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April Birth Flowers

Yes that’s correct, April is such a fabulous month that it has not one but two birth flowers. The Sweet Pea and the Daisy. So what do these flowers signify for those of us lucky enough to be born in April?


Sweet Pea

These ever-popular flowers signify blissful pleasure and farewell. In essence a gift of a bouquet of fragrant sweet pea blooms is way of saying “Thank you for a lovely time.”
In Edwardian times sweet pea flowers always featured at weddings, either in the bridal bouquet itself or in the table floral arrangements.
Easy-to-grow this sweetly fragrant climbing plant remains popular today. A wigwam of sweet peas will be found in every cottage-style garden with less rustic climbing obelisks being used in more formal gardens.
It’s easy-peasy (sorry) to see why sweet peas remain so popular. They are very easy to grow, look stunning, smell sublime and just keep giving. The more flowers you cut the more the plant will produce. Such a generous plant to have in the garden.

Daisy

“Daisy Daisy me, tell me your answer do” and gently plucking off petals whilst chanting “he/she loves me, he/she loves me not” both give a clue as the meaning behind this simple little flower. The daisy signifies childhood innocence, loyalty and purity.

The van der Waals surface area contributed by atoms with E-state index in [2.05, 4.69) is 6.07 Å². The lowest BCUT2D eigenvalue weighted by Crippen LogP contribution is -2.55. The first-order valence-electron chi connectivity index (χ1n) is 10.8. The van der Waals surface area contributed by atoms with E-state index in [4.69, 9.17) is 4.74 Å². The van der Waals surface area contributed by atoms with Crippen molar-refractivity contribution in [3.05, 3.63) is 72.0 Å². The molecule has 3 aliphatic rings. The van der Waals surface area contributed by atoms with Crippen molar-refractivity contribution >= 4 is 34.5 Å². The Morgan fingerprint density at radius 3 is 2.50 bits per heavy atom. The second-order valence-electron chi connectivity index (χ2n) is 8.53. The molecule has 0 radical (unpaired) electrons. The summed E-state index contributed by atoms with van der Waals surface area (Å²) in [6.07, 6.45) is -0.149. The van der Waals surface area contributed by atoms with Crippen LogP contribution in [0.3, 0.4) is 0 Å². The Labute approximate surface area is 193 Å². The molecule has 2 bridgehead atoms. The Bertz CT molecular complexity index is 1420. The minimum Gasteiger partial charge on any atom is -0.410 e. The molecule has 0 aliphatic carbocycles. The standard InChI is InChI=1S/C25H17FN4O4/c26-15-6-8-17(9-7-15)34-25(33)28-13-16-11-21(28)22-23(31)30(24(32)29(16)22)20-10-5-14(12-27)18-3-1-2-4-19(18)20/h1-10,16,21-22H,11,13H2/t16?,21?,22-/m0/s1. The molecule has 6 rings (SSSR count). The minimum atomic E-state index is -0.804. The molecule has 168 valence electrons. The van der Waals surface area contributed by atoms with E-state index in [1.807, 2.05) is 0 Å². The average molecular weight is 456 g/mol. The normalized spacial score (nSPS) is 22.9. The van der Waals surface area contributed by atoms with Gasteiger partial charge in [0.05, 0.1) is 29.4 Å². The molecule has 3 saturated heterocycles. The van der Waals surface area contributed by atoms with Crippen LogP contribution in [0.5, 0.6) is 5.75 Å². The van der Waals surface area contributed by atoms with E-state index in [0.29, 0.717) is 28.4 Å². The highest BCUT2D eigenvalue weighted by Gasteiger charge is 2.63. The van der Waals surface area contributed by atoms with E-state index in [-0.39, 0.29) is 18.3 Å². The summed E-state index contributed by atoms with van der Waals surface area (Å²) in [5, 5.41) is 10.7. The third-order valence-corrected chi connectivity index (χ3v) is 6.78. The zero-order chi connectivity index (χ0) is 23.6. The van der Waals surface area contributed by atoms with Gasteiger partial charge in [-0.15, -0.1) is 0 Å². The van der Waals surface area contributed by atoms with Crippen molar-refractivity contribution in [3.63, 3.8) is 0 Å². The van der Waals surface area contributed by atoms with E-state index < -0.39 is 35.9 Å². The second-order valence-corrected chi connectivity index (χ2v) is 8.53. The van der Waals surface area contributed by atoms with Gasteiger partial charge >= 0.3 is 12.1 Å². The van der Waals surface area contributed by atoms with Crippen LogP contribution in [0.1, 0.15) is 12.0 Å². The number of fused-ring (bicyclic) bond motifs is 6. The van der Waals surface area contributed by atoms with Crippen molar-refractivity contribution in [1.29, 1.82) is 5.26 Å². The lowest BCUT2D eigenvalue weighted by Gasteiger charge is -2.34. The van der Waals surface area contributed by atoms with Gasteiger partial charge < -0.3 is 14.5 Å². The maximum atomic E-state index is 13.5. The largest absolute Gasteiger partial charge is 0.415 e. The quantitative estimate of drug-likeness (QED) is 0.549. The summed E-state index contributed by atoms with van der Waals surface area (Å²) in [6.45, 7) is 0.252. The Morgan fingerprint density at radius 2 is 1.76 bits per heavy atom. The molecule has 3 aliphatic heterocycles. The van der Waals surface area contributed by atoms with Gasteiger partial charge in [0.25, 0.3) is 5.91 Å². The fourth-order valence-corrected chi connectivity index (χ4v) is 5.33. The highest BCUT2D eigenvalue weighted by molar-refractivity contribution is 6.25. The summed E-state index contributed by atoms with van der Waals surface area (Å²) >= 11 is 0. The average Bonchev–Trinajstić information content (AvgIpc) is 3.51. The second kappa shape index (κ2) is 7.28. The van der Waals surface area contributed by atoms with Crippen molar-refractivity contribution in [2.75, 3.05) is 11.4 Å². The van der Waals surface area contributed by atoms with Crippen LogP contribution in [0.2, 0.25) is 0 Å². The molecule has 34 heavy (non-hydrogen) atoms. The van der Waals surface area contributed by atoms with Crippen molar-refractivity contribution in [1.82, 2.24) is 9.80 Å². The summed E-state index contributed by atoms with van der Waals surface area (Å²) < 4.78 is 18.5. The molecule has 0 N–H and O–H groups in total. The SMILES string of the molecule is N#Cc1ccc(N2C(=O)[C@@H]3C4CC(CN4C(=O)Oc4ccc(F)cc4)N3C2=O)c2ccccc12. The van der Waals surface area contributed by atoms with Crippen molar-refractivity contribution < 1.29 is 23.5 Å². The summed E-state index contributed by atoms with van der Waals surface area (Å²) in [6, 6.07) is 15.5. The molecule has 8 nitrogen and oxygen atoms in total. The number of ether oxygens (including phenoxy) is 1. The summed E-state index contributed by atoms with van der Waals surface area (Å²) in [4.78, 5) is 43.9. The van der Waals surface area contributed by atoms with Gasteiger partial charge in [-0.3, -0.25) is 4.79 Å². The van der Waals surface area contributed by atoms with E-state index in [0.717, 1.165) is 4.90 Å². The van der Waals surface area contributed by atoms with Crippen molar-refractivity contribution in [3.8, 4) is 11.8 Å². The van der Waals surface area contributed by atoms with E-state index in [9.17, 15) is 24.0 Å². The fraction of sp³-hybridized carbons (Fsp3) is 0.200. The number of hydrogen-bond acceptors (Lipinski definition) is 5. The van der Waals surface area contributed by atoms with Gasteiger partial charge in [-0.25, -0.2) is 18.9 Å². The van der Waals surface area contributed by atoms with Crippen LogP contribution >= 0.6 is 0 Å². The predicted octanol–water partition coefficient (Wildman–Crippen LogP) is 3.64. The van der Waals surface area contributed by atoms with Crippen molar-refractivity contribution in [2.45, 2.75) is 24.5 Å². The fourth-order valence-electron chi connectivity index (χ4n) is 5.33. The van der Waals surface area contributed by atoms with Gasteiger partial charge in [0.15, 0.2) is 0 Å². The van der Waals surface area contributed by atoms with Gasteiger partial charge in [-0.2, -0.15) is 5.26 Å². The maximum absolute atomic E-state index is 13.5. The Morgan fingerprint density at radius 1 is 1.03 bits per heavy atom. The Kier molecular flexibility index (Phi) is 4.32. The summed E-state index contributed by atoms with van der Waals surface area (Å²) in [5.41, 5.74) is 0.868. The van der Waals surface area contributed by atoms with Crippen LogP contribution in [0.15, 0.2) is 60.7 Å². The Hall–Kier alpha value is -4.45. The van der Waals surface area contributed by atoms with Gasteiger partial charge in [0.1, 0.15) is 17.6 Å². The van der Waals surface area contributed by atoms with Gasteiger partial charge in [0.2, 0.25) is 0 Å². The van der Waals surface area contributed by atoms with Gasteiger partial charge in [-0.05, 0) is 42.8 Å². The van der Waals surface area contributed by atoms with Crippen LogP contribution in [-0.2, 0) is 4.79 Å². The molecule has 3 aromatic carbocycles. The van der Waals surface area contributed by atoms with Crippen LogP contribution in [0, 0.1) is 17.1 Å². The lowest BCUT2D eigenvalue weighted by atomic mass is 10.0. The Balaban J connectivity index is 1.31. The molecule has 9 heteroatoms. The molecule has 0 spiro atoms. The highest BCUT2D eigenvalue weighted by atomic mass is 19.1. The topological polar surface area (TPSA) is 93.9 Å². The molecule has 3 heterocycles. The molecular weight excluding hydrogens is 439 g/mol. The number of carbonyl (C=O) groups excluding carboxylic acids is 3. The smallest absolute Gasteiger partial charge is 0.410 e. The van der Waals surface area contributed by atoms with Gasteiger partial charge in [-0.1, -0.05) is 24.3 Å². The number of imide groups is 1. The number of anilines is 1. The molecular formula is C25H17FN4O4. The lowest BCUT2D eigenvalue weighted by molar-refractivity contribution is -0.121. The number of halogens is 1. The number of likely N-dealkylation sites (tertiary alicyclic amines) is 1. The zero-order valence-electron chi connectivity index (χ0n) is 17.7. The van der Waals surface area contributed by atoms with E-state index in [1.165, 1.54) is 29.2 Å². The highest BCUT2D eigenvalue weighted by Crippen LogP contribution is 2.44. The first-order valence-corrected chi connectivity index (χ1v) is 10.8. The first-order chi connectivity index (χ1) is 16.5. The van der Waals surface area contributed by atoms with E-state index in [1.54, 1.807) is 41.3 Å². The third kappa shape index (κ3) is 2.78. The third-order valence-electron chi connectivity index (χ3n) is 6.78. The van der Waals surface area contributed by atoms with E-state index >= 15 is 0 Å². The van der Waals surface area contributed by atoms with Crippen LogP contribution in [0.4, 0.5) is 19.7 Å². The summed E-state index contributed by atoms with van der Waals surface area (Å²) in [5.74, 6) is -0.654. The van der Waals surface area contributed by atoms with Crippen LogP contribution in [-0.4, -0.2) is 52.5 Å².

Many types of flower have daisy-like blooms but perhaps the Ox-Eye Daisy is the most natural. This pretty white flower is much loved by pollinators but will need keeping in check. Otherwise it will quickly become a pretty thug that simply takes over an area.
Opening during the day and closing at night it’s easy to see where the name came from – Day’s eye. Unlike their sister April flower, the Sweet Pea, Daisies are no good for cutting. They will look beautiful growing in a field or a wild corner of the garden but cut them and they’ll quickly sulk and wilt. As will any other flowers with which they are asked to share a vase.

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Lis

About Lis

Our Suttons Blog comes from Lis Wallace, Head of Customer Service here at Suttons since 2002. Living on the edge of Dartmoor Lis has a large and “somewhat tricky” garden split across several levels but with the bonus of a stream tumbling through and a large, fertile veg patch.

Across the blog Lis will share some of the knowledge she has gained over the years from her father, from working at Suttons and also from her own trial and error. Storm the Jack Russell is bound to chip in now and then. That’s what terriers do!

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